The industrial real estate market in the Baltimore region has gotten a bit of a buzz.
Would-be members of Maryland's nascent medical marijuana industry have inundated brokers with calls about warehouses over the past year, many securing real estate with options payments or other deals, as they prepared to compete for the licenses to be awarded by the state.
"I would have to say anybody that had a warehouse listed for lease or for sale in Maryland probably was at least contacted by one of the companies that are interested in opening a medical marijuana facility," said Jonathan Green, a senior associate at NAI KLNB, a commercial real estate firm headquartered in Towson.
With regulators poised to weed out hundreds of applications before awarding a limited number of licenses, it's a temporary high.
But brokers said they're encouraged by other signs of demand, as traditional tenants strengthen and new users such as breweries, trampoline parks and go-kart racing tracks emerge to occupy the older, smaller spaces that typically are harder to lease.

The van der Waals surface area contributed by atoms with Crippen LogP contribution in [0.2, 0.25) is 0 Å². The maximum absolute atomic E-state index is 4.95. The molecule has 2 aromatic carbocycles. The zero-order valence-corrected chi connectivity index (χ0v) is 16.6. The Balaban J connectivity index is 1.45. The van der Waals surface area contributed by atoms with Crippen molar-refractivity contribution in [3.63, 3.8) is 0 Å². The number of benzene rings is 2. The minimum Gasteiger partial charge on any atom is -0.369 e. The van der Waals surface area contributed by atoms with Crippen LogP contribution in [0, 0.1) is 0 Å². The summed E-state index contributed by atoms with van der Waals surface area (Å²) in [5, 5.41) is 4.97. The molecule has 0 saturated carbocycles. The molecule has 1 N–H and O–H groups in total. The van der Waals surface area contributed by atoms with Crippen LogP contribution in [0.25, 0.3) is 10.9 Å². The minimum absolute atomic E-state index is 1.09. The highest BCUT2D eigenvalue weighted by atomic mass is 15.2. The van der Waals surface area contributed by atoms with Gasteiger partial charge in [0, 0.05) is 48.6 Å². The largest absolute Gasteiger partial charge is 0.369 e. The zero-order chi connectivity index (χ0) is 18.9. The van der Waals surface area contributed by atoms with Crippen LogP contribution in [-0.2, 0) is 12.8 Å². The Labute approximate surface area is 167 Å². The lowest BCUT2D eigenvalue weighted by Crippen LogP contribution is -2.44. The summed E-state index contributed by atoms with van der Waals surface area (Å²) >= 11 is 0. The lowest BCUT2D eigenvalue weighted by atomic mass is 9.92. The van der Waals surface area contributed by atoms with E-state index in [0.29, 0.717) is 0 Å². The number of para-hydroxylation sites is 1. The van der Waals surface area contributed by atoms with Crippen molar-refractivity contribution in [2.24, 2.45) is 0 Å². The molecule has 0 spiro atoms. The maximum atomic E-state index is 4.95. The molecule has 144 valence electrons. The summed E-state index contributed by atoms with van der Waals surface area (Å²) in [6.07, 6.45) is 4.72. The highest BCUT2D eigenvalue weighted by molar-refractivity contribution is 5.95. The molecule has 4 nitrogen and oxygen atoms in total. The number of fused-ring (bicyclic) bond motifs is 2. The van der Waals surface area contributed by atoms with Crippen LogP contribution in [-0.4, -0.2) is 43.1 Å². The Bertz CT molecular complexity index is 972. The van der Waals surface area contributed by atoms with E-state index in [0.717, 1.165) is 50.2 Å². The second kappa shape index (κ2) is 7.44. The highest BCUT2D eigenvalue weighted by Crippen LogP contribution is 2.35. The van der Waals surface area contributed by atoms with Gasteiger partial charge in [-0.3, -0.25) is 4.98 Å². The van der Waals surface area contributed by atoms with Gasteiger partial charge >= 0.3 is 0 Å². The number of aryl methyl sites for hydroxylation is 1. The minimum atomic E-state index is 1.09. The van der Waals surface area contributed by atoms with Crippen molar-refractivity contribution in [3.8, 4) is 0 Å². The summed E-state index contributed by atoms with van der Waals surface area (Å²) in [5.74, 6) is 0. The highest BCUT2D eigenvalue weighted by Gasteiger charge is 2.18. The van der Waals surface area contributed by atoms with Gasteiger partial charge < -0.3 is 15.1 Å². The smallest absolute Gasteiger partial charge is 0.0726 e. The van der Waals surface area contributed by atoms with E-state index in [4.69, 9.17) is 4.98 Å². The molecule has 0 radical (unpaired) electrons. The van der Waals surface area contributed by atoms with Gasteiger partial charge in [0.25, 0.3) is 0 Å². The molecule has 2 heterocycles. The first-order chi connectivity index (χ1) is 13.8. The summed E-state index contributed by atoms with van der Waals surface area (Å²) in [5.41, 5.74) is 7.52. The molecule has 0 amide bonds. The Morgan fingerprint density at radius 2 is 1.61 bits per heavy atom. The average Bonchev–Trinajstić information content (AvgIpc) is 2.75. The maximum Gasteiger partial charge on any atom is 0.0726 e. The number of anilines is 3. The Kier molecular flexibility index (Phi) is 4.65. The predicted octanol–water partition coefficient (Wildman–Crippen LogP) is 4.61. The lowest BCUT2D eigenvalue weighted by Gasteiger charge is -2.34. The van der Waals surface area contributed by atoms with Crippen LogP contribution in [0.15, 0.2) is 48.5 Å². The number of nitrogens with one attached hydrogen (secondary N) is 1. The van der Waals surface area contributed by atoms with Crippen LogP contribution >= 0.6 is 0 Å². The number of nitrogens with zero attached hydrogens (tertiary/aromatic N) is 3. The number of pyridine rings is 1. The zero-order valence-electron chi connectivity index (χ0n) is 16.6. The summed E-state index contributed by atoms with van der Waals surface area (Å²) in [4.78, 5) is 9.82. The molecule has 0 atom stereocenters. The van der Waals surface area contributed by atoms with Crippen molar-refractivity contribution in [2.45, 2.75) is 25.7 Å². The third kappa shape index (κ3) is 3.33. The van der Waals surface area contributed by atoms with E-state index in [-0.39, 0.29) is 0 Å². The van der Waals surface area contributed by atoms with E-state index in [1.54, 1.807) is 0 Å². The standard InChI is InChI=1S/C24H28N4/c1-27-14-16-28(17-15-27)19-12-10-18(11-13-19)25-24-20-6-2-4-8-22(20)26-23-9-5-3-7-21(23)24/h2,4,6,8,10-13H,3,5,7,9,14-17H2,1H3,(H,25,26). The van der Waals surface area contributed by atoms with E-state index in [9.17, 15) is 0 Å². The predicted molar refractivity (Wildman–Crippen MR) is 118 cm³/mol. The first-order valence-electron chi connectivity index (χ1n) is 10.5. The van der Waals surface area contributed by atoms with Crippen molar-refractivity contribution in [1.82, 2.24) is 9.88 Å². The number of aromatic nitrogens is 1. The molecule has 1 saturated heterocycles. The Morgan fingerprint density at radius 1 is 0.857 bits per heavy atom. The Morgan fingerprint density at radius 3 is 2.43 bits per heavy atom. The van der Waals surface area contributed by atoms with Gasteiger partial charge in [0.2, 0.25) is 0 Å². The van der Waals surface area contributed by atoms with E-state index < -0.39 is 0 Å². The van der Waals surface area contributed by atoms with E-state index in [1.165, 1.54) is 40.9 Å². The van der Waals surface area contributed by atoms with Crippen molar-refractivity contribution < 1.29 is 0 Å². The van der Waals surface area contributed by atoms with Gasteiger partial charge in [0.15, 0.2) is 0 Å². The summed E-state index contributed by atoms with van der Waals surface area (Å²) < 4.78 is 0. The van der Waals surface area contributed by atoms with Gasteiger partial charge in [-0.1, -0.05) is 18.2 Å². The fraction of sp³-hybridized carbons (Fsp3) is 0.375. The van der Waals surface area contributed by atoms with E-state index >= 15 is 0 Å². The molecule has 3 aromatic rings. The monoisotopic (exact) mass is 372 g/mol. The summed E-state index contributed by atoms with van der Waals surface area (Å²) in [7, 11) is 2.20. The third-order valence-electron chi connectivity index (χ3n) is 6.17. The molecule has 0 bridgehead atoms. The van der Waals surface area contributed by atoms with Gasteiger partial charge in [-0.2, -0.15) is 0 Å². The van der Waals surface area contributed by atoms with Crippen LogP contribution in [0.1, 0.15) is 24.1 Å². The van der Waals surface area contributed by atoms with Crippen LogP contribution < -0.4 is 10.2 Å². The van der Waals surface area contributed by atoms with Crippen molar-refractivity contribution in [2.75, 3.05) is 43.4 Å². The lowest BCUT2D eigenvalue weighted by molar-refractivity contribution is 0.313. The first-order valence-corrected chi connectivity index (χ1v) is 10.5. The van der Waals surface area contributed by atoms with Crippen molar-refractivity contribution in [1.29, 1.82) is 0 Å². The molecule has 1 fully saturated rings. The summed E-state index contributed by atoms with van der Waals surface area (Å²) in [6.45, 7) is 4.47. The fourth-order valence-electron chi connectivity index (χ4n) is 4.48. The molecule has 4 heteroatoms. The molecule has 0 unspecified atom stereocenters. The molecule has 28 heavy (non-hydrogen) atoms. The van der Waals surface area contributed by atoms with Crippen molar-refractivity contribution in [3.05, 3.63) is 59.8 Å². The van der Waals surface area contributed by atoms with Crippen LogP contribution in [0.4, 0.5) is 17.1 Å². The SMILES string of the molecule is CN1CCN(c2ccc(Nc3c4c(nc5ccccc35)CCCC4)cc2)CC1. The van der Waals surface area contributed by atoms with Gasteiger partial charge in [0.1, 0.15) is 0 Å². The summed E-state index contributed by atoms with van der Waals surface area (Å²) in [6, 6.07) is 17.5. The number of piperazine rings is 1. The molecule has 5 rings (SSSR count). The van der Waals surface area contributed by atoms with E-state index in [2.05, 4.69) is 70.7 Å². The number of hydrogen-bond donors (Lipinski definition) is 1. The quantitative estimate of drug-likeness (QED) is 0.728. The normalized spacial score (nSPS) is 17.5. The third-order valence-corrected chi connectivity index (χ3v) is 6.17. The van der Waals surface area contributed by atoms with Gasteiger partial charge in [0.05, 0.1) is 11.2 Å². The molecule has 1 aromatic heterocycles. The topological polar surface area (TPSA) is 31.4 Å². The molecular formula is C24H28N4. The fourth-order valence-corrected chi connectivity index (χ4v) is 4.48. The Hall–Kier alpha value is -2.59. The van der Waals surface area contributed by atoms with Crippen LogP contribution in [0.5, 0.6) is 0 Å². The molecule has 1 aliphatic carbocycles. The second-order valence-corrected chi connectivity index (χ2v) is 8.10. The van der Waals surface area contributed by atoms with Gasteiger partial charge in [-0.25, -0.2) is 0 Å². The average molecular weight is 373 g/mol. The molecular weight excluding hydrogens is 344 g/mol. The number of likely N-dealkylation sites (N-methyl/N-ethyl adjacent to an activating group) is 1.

"Tenant flow for a number of years was very slow," said Kenneth Griffin, vice president at the Lanham-based real estate firm NAI Michael, whose recent deals include representing a client in the medical marijuana industry that agreed to payment of "over six figures" to secure a space. "But particularly in the past months, there's been a real uptick in activity."
The Baltimore region is poised to exceed historic absorption rates for industrial properties in 2015 — topping 1.7 million square feet, according to a recent market report by JLL, a Chicago-based national commercial real estate firm.
As developers respond and start building again, there's been little overall change in vacancy rates, which have hovered around 10 percent this year, depending on which firm does the calculations. Rental rates have held fairly steady, too.
While retail and medical marijuana uses are likely to remain a small portion of the industrial tenant base, those clients are more likely to consider properties in older industrial areas, so their role is important, said Kate Jordan, vice president in the Chesapeake region office of Lee & Associates, a national commercial real estate firm.
"During the downturn, there was a flight to quality … which left some of the functionally obsolete B and C buildings vacant," Jordan said.